Welcome to The Studio Online

The Studio is a fine arts program for visionary artists.

The Studio is a place filled with light and color, where over forty artists come to

freely express their creativity through art.

We provide a supportive and stimulating environment where our artists can express themselves using a variety of media.

The goals of The Studio are to help each person reach their highest level of artistic achievement and to encourage personal growth, self-reliance and self-esteem

through the creative process.

By professionally exhibiting and marketing

the artwork that is produced at The Studio, the program instills feelings of pride and

self-worth.

The art made at The Studio is never  censored or criticized, and freedom of ideas, techniques and mediums is strongly encouraged.

The freedom at The Studio is what makes

the work created here inspiring, original and exciting.

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Contact The Studio

We are located at 272 C Street in Eureka, California. Hours of operation are Monday through Friday from 9am to 2pm.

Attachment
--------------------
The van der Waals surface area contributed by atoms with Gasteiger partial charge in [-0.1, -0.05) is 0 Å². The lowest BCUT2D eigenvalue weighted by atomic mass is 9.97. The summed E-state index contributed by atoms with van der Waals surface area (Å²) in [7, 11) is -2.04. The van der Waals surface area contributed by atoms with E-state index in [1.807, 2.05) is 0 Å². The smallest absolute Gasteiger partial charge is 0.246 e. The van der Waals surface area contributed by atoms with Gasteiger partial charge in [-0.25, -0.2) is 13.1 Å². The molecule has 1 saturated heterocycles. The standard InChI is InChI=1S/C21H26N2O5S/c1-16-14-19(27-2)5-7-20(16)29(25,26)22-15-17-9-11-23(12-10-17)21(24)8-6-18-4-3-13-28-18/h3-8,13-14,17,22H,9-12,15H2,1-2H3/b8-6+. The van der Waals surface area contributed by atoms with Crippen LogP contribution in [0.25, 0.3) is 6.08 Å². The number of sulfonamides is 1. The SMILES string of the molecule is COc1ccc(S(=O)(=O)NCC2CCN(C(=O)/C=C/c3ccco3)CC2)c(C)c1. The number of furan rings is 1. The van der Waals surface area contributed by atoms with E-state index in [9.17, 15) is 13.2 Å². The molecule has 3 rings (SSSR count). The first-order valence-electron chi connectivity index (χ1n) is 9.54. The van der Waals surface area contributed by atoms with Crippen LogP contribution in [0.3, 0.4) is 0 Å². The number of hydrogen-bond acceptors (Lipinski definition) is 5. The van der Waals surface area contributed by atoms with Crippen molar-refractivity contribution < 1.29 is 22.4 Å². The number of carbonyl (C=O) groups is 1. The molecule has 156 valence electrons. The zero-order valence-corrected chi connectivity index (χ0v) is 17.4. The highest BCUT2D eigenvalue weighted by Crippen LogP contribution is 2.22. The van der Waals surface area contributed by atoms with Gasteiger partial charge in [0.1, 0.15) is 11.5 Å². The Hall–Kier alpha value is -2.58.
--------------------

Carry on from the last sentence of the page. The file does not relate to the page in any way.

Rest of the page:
We welcome visitors during our open hours.

We are funded by Redwood Coast Regional Center, sales of artwork, and community grants and donations.

The Studio is a program of Humboldt Community Access and Resource Center.

For more information, please call

707-443-1428 or send us an e-mail.

 

Current Exhibition                         Join us for Arts Alive! Saturday, February 7th, 6 - 9 pm        

                                                                                                   

ANIMAL / HOUSE                                                     On View through February 18th, 2015

ALLEN CASSIDY

DEANNA HUSE

The Cheri Blackerby Gallery is excited to host ANIMAL / HOUSE, an exhibition of paintings, sculpture, video, and mosaics by Allen Cassidy and Deanna Huse.

ANIMAL / HOUSE represents an intersection in the artistic practice of Allen Cassidy and Deanna Huse, whose work has a primary focus on animals, both domestic and wild, including cats, dogs, celebrity chipmunks, turtles, and tigers. Monumental, richly-hued portraits of houses are presented with equal importance, liberating architecture from its history in painting, as merely the background.

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